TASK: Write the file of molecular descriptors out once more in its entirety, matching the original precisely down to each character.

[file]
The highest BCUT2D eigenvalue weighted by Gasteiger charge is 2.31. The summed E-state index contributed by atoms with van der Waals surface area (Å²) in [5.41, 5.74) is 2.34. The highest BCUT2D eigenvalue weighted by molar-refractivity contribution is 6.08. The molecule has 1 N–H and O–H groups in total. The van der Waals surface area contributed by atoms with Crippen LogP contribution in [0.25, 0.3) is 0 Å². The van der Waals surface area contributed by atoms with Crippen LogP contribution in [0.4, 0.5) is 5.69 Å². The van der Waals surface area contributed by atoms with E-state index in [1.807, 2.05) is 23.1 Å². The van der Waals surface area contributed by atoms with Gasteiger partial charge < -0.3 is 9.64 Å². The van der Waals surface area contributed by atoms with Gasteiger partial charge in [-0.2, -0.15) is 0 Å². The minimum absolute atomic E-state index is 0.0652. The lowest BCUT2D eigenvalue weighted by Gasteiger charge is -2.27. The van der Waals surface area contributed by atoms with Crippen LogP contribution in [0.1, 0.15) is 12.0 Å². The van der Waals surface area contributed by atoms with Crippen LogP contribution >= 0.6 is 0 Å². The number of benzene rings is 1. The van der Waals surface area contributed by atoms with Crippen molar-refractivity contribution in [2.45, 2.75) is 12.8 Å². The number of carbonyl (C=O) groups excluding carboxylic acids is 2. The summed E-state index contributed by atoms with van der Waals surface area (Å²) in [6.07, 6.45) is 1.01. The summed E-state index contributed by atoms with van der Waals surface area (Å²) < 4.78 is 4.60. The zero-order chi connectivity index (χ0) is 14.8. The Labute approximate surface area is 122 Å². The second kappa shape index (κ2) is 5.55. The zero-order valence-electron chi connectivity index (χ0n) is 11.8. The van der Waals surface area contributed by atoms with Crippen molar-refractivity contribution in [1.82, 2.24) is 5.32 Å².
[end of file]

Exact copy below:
The highest BCUT2D eigenvalue weighted by Gasteiger charge is 2.31. The summed E-state index contributed by atoms with van der Waals surface area (Å²) in [5.41, 5.74) is 2.34. The highest BCUT2D eigenvalue weighted by molar-refractivity contribution is 6.08. The molecule has 1 N–H and O–H groups in total. The van der Waals surface area contributed by atoms with Crippen LogP contribution in [0.25, 0.3) is 0 Å². The van der Waals surface area contributed by atoms with Crippen LogP contribution in [0.4, 0.5) is 5.69 Å². The van der Waals surface area contributed by atoms with E-state index in [1.807, 2.05) is 23.1 Å². The van der Waals surface area contributed by atoms with Gasteiger partial charge < -0.3 is 9.64 Å². The van der Waals surface area contributed by atoms with Gasteiger partial charge in [-0.2, -0.15) is 0 Å². The minimum absolute atomic E-state index is 0.0652. The lowest BCUT2D eigenvalue weighted by Gasteiger charge is -2.27. The van der Waals surface area contributed by atoms with Crippen LogP contribution in [0.1, 0.15) is 12.0 Å². The van der Waals surface area contributed by atoms with Crippen LogP contribution >= 0.6 is 0 Å². The number of benzene rings is 1. The van der Waals surface area contributed by atoms with Crippen molar-refractivity contribution in [2.45, 2.75) is 12.8 Å². The number of carbonyl (C=O) groups excluding carboxylic acids is 2. The summed E-state index contributed by atoms with van der Waals surface area (Å²) in [6.07, 6.45) is 1.01. The summed E-state index contributed by atoms with van der Waals surface area (Å²) < 4.78 is 4.60. The zero-order chi connectivity index (χ0) is 14.8. The Labute approximate surface area is 122 Å². The second kappa shape index (κ2) is 5.55. The zero-order valence-electron chi connectivity index (χ0n) is 11.8. The van der Waals surface area contributed by atoms with Crippen molar-refractivity contribution in [1.82, 2.24) is 5.32 Å².